Purchased 1st property, Flip or rent? Need help!

6 Replies

Hi BP! I hope ya'll are looking forward to a great Labor Day weekend! Here is the scenario and numbers for a property I've purchased at auction and I'm struggling to figure out which is the best play/course of action from here, and would appreciate ya'lls experience/judgement/advice! Details:

  • Purchased home for $183,500 in cash (auction property so had to be cash)
  • With repairs/rehab estimating $18,500
  • ARV value $230-235,000
  • If sold, would net around $22,250.

If held as rental, will cash out refinance and get $172,500 back, based on 75% of $230,000 appraisal. 4.2% interest rate for 20 yr loan, equals $115/month cash flow with almost all of my money back and 25% equity in the property.

But then I think to myself, if I sell the property for $300,000 in 20 years, we'd get a check for $300,000 (roughly), but we had about $200,000 into the property. So we gained $100K over 20 years....that just doesn't sound that great while cash flowing around $115/month.

Am I missing something? Which route would ya'll lean towards? I appreciate the suggestions and letting me know if I'm missing something.


Sorry about that but I was saying that your two scenarios you mentioned for that property are either ordinary income tax versus passive income tax which is lower and the way I would recommend not knowing your goals. It depends on your needs. If it goes down in value, it would still rent out, usually. If we have a recession or a depression, there is no guarantee about values going down. If the demand for rentals in that area, you'll still be in good shape because of its rental income and the likelihood appreciation over 10,15 ,or 30 years. You can normally raise the rent about 3% every year.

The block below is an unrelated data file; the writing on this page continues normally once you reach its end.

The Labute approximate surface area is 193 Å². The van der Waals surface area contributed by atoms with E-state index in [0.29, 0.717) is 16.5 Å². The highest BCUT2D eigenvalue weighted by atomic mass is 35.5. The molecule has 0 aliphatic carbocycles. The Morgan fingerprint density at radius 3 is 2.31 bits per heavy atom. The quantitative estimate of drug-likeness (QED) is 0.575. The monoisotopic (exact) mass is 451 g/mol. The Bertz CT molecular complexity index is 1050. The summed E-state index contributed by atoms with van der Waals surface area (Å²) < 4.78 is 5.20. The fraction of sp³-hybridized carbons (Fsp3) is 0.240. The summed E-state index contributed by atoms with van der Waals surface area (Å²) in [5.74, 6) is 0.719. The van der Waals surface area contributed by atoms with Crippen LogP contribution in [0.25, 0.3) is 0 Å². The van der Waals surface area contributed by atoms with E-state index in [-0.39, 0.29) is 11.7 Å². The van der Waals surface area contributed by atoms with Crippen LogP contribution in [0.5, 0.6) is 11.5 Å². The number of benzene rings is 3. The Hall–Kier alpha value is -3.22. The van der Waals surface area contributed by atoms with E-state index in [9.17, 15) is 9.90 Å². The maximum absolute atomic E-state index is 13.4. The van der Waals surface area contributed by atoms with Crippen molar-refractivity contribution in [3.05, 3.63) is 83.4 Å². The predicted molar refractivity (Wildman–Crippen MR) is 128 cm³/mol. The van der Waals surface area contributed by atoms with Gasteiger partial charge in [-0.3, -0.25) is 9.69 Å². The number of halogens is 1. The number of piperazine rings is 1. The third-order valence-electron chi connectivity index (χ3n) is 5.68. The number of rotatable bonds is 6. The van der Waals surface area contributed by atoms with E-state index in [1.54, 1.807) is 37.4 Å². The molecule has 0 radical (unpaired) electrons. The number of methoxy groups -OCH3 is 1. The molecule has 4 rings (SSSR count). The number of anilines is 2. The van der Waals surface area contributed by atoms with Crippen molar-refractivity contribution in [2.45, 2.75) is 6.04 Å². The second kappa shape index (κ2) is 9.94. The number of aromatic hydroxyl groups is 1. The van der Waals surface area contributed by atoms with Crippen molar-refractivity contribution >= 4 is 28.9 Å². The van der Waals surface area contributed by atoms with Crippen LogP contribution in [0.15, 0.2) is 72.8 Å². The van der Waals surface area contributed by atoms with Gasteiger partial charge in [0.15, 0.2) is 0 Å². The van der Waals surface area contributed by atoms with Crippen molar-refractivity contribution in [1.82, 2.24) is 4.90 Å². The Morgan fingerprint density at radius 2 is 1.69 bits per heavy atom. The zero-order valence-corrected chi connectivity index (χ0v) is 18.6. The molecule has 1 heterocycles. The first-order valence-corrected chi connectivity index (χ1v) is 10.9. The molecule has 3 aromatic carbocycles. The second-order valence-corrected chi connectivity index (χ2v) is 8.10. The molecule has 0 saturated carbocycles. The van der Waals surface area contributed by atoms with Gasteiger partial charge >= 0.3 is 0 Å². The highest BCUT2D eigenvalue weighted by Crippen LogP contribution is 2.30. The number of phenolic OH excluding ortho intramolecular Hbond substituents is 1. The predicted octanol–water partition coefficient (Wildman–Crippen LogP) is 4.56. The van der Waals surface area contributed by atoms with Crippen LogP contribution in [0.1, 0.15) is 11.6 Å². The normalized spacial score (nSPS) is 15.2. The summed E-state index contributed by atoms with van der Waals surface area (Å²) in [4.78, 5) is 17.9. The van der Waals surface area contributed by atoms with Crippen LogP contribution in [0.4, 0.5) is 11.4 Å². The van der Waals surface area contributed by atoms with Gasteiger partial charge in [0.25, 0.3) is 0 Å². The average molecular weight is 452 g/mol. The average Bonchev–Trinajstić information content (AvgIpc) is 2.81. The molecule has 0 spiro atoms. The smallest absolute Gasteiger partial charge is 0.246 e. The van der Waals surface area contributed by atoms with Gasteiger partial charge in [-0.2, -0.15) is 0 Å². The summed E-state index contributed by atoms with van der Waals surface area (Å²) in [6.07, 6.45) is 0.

Another big consideration in your decision is the historical history of the rentals in that area or its future potential versus the selling demand in that area so your net income could go up.  Your decision could effect your budget of repairs/rehab.  Either way, just do what is normal in that area or go slightly higher to improve its value no matter which way you go.  Good luck to you!

Thanks for the input and encouraging the thought process. In regards to my goals, I feel I like the idea of owning a home for little money into it after the refi and having an asset someone else is paying off. Making the quick 20-30k isn't really a driving force, but then on the other hand the cash flow is a little light with the 20 yr mortgage but I don't want to wait 30 years.

Really the BRRRR process is appealing and Having the house paid off and then selling and cash out later as a retirement plan is nice I think....

@Nolan Payne

I'd put it on 30 year terms and reinvest the cash flow it puts off into other deals. Terms right now are great. Lock in your 8-10 conventional mortgages on solid properties and let time do the rest. After numbers 8-10 you can still get financing you're just forced into less favorable lending terms. 

Just my two cents.